You’d be forgiven for thinking that Broughton’s fate was of his own making; he deserted his family, gambled and committed many highway robberies after all.  However, in this broadside, the highwayman is instead a victim of a seductress, absolving him of responsibility for his crimes and condemning his unfortunate mistress to a life of' 'never-ending tortures'.

The night before his execution, the highwayman appeared as an apparition in his mistress’s bedroom.  Upon waking she saw Broughton’s coffin, flanked by his widow and three orphans.  The widow reportedly cried:
'Most worthless of thy sex, behold the misery thou hast occasioned!  Behold the widow and the orphans thy infamy has plunged into woe! … The blood of a whole family calls aloud for vengeance upon thee!'

The widow then disappeared, leaving Broughton in spirit-form to condemn his mistress:
'If the sufferings of an innocent and virtuous woman cannot avail, I charge thee to mark my words, for surely they must strike thee with unspeakable remorse.  Have thy not delusive tongue occasioned me to relinquish the chastest love for the lewdest dalliance? Canst thou exist on earth without a foretaste of never-ending tortures? … Surely thou canst not behold my mangled limbs without shedding the most heart-rending tears!'

Broughton then disappeared in a ball of fire, leaving poor Miss S---- H---- terrified and the curtains mysteriously soaked in blood.  The landlady admonished and urged her to 'forsake the highway of destruction, and seek the happy path of reformation and amendment'.  The other surviving printed sources about Spence Broughton strike a similarly sympathetic note about his fate; he apparently repented for his crimes prior to execution and that earned him a measure of public compassion.

Highwayman2'Full and complete particulars of the dreadful, surprizing, and alarming apparition of Spence Broughton...'


This grubby but unique survival adds to the small corpus of provincial printing about Spence Broughton, and to the corpus of highwaymen broadsides more generally.  Popular print in the eighteenth century was saturated by sensationalist tales, infamous criminals and the odd, squeezed-in, moral lesson.  This was perhaps printed just hours before the execution and its extraordinary but decidedly misogynist tale would’ve been avidly consumed by locals.  It was printed cheaply on waste paper – on the back of a Register of Freeholders form - and it cost only a penny.  It could also provide a valuable clue about the identity of Broughton’s much-maligned mistress, whose name has long since been lost.  The initials “S H” may be the printer’s invention but, then again, they may not.  Either way, this is an intriguing piece of printing.
 
Maddy Smith
Curator, Printed Heritage Collections

 

06 July 2018

New black Britain and Asian Britain web pages launched

The British Library holds rich resources for the study of black Britain and Asian Britain. A new suite of web pages highlights the wide variety of material available, including printed, archival, visual, music and oral history collections.  The development of these web pages is discussed in the Asian and African studies blog.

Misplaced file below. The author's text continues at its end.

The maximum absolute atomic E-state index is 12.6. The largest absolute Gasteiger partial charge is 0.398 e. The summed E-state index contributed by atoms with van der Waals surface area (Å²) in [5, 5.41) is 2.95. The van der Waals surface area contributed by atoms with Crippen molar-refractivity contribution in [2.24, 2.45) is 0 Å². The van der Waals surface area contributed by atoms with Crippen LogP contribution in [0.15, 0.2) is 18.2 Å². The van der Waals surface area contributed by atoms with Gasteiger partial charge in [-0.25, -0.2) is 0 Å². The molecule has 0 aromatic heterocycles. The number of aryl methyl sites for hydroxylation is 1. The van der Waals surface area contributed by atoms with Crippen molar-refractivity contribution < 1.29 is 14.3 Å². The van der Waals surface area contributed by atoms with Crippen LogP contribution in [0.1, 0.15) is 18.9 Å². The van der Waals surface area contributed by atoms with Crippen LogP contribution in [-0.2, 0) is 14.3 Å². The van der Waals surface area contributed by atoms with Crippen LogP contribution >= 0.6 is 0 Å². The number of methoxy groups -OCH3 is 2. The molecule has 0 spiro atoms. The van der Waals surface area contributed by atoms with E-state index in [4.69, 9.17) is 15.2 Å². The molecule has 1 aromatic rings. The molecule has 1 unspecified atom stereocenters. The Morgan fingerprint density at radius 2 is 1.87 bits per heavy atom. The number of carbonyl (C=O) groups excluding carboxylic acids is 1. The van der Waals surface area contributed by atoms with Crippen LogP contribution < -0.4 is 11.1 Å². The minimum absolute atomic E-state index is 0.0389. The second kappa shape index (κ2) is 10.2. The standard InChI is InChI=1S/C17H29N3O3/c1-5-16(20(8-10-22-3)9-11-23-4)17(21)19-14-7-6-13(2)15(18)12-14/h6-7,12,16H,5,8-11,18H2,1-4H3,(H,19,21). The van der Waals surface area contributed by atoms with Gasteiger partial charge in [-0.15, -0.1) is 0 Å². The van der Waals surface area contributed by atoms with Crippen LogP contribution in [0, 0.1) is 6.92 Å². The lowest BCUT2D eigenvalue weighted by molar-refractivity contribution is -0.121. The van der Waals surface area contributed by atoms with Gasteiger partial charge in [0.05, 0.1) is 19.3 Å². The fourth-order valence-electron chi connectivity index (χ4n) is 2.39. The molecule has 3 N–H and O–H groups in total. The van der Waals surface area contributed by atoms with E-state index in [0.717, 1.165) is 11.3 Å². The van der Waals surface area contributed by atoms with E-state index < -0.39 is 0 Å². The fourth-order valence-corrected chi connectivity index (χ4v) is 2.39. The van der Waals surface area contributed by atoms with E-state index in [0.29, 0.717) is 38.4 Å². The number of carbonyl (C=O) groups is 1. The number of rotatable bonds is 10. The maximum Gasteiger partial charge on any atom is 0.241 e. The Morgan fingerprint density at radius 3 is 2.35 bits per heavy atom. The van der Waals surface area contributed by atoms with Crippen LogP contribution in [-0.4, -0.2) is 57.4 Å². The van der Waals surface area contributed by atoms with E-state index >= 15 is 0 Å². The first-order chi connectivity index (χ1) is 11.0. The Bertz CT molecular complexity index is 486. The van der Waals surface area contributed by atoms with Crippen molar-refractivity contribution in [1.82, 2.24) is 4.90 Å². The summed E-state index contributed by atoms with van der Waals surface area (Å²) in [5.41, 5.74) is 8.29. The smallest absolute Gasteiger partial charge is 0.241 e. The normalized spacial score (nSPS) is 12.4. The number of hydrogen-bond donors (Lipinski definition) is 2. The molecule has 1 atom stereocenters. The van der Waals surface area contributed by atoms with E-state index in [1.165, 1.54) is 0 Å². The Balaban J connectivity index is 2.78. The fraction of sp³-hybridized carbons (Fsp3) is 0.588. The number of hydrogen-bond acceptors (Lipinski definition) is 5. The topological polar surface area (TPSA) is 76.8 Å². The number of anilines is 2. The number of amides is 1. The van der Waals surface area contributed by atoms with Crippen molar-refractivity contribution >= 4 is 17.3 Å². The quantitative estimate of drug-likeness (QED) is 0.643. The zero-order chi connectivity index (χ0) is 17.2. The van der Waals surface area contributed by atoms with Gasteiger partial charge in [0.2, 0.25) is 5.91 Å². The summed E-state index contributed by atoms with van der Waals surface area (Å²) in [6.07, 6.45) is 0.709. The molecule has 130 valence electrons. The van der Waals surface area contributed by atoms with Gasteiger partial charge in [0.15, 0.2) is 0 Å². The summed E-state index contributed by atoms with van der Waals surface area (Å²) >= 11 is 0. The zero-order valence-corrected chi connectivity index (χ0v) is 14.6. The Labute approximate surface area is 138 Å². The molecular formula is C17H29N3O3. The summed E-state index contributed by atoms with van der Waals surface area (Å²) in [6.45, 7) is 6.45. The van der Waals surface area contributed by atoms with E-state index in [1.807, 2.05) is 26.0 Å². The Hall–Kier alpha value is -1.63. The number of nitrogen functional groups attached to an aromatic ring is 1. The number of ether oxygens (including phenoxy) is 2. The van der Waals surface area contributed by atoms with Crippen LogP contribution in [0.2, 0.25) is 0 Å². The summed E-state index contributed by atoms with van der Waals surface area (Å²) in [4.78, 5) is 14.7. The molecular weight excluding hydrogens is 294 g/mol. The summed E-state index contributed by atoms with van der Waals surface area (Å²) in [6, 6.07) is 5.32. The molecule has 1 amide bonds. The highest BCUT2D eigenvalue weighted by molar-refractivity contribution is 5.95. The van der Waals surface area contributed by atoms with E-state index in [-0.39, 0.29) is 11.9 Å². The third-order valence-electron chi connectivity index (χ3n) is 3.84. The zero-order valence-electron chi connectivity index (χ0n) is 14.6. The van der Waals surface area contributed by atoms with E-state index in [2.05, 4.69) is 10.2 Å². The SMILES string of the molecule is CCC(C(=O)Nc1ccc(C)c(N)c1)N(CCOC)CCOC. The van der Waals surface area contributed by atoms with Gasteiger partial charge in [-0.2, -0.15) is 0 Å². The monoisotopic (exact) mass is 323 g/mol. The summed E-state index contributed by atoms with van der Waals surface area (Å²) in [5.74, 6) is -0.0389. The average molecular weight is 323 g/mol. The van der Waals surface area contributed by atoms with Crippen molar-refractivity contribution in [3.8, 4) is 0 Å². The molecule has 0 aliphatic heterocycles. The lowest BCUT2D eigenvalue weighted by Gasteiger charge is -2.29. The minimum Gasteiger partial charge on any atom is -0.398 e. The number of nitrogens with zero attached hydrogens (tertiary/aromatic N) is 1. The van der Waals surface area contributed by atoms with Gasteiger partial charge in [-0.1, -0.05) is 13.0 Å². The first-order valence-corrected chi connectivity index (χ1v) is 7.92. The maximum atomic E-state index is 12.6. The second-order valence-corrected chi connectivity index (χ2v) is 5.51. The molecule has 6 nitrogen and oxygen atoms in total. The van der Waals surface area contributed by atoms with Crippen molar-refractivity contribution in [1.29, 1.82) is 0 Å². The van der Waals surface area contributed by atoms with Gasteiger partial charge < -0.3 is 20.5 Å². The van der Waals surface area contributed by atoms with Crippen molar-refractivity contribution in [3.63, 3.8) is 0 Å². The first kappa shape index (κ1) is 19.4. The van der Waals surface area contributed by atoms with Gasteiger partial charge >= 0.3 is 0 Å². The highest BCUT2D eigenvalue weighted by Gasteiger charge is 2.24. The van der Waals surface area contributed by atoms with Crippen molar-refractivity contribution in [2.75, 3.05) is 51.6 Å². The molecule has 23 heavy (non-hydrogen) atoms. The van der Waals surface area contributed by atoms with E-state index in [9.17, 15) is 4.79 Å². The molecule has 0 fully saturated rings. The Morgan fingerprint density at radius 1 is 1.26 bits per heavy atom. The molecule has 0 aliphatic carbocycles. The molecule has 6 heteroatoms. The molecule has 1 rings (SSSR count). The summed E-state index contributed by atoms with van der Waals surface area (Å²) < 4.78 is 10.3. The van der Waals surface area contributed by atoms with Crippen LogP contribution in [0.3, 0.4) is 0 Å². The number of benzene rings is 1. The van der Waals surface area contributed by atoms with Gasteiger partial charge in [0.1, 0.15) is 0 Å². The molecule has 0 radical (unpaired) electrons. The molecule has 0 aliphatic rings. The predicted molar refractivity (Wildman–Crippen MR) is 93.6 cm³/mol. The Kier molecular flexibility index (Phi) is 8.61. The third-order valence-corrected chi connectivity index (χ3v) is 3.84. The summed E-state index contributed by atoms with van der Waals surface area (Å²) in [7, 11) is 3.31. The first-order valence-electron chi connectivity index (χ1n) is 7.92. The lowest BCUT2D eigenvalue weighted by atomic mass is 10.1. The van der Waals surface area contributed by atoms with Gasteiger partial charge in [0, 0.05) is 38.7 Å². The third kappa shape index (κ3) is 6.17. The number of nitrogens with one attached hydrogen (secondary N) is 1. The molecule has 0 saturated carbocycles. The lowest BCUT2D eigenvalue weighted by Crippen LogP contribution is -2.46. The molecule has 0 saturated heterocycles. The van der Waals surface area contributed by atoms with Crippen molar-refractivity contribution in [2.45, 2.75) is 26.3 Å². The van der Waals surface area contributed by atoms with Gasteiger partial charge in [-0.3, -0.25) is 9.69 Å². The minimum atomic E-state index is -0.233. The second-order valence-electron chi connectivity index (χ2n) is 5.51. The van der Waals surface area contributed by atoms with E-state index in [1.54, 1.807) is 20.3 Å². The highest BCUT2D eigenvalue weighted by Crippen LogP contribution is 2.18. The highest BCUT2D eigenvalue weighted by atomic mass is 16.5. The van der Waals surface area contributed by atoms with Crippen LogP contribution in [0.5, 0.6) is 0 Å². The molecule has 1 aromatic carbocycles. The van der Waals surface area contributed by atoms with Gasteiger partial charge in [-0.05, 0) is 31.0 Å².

The collections of the former India Office Library and Records, which are held at the British Library, illuminate the long history of South Asian people in Britain.  They document the stories of people from all walks of life including Indian seamen, known as lascars, soldiers and others providing vital support during both world wars, workers, servants such as ayahs (nannies), entrepreneurs, campaigners, students, lawyers and doctors, politicians, sportsmen and Indian royalty.  The people featured below are just a small sample of those whose lives are recorded in the collections at the British Library. 

  Dean MahomedPortrait of Sake Dean Mahomed , 1826 (T 12646)

Sake Dean Mahomed started his varied career in the East India Company’s Bengal Army.  He left for Ireland in 1782 with a Captain Godfrey Baker. After marrying an Irish woman in 1786, he wrote a book about his travels.  His next venture was the Hindoostanee Coffee House which he set up in London.  When that failed, he moved to Brighton where he created a thriving business as a ‘shampooing surgeon’.  Dean Mahomed’s children lived in Britain and pursued successful careers.

 

Dadabhai Naoroji was the first Indian MP in Britain.  NaorojiDadabhai Naoroji -- Mirror of British Merchandise, 1892 (14119.f.37)

Princess Sophia Duleep Singh was born in 1876 in Suffolk, the sixth child of Maharajah Duleep Singh, the deposed ruler of the Punjab. Proud of her Indian ancestry, Princess Sophia was a generous patron of causes which helped Indian people in Britain. Today, she is best remembered as a passionate suffragette campaigning for women’s right to vote.

Sophia Duleep SinghSophia Duleep Singh - The Suffragette, 18 April 1913 IOR/L/PS/11/52, P1608, f.273

The photograph shows Princess Sophia selling The Suffragette newspaper outside Hampton Court Palace, where she lived in an apartment. 

The Bevin Training Scheme was established in 1941 with the support of the British Minister of Labour, Ernest Bevin. The Second World War increased demand for skilled engineers in the Indian industries engaged in war-related work. The scheme aimed to provide practical training for young Indians who otherwise would not have the means to travel to Britain. This booklet was produced by the Indian Government as part of an essay competition for Bevin trainees to stimulate public interest in the scheme.

Ambassadors of Goodwill IOR-L-I-1-978Ambassadors of Goodwill - Essays by Bevin Trainees, 1940s IOR/L/I/1/978 f.30

We hope that you will be inspired to look at the new web pages and discover more about our collections relating to the history of black and Asian Britain.

Penny Brook and John O'Brien
India Office Records

Further reading
Asians in Britain
Paper bag reveals forgotten history
Award of Victoria Cross to Khudadad Khan
A tribute to forgotten heroes of the seven seas 
Indian princess in suffragette march
Bevin Indian trainees during the Second World War